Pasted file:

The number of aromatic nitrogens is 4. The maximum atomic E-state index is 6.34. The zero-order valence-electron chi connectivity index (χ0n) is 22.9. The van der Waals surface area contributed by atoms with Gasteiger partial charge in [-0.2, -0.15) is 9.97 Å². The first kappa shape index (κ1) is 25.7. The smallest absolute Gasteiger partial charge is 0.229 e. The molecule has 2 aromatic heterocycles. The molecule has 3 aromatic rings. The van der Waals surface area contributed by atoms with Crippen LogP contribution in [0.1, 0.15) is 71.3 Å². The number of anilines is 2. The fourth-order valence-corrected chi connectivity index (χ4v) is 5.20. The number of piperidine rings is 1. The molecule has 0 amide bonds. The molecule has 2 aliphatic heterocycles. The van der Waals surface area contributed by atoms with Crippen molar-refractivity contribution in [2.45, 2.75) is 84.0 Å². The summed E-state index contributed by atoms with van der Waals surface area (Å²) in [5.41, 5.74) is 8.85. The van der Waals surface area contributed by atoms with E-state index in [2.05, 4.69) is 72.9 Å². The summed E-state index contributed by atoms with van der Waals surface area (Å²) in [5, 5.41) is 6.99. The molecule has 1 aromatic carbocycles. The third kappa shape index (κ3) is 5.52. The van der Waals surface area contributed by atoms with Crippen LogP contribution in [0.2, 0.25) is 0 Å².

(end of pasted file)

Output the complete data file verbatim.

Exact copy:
The number of aromatic nitrogens is 4. The maximum atomic E-state index is 6.34. The zero-order valence-electron chi connectivity index (χ0n) is 22.9. The van der Waals surface area contributed by atoms with Gasteiger partial charge in [-0.2, -0.15) is 9.97 Å². The first kappa shape index (κ1) is 25.7. The smallest absolute Gasteiger partial charge is 0.229 e. The molecule has 2 aromatic heterocycles. The molecule has 3 aromatic rings. The van der Waals surface area contributed by atoms with Crippen LogP contribution in [0.1, 0.15) is 71.3 Å². The number of anilines is 2. The fourth-order valence-corrected chi connectivity index (χ4v) is 5.20. The number of piperidine rings is 1. The molecule has 0 amide bonds. The molecule has 2 aliphatic heterocycles. The van der Waals surface area contributed by atoms with Crippen molar-refractivity contribution in [2.45, 2.75) is 84.0 Å². The summed E-state index contributed by atoms with van der Waals surface area (Å²) in [5.41, 5.74) is 8.85. The van der Waals surface area contributed by atoms with E-state index in [2.05, 4.69) is 72.9 Å². The summed E-state index contributed by atoms with van der Waals surface area (Å²) in [5, 5.41) is 6.99. The molecule has 1 aromatic carbocycles. The third kappa shape index (κ3) is 5.52. The van der Waals surface area contributed by atoms with Crippen LogP contribution in [0.2, 0.25) is 0 Å².